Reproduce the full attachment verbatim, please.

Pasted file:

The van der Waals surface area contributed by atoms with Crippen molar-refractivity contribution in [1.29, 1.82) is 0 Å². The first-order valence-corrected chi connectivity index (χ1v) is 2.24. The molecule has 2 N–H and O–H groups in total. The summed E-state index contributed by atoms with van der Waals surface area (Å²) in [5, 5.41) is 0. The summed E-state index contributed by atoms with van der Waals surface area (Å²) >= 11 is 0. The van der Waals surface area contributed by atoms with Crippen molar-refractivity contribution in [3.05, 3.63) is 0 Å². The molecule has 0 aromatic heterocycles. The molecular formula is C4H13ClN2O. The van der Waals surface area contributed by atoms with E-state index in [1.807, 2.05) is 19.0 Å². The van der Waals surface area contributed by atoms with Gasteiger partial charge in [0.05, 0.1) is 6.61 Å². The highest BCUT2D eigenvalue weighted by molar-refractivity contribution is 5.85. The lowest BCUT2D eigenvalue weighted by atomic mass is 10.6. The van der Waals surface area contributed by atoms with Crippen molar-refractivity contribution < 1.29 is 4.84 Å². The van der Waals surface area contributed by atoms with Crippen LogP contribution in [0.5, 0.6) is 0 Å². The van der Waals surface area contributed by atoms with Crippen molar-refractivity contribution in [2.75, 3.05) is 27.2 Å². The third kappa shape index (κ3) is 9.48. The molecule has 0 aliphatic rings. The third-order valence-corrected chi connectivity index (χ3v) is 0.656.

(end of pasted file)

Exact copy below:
The van der Waals surface area contributed by atoms with Crippen molar-refractivity contribution in [1.29, 1.82) is 0 Å². The first-order valence-corrected chi connectivity index (χ1v) is 2.24. The molecule has 2 N–H and O–H groups in total. The summed E-state index contributed by atoms with van der Waals surface area (Å²) in [5, 5.41) is 0. The summed E-state index contributed by atoms with van der Waals surface area (Å²) >= 11 is 0. The van der Waals surface area contributed by atoms with Crippen molar-refractivity contribution in [3.05, 3.63) is 0 Å². The molecule has 0 aromatic heterocycles. The molecular formula is C4H13ClN2O. The van der Waals surface area contributed by atoms with E-state index in [1.807, 2.05) is 19.0 Å². The van der Waals surface area contributed by atoms with Gasteiger partial charge in [0.05, 0.1) is 6.61 Å². The highest BCUT2D eigenvalue weighted by molar-refractivity contribution is 5.85. The lowest BCUT2D eigenvalue weighted by atomic mass is 10.6. The van der Waals surface area contributed by atoms with Crippen molar-refractivity contribution < 1.29 is 4.84 Å². The van der Waals surface area contributed by atoms with Crippen LogP contribution in [0.5, 0.6) is 0 Å². The van der Waals surface area contributed by atoms with Crippen molar-refractivity contribution in [2.75, 3.05) is 27.2 Å². The third kappa shape index (κ3) is 9.48. The molecule has 0 aliphatic rings. The third-order valence-corrected chi connectivity index (χ3v) is 0.656.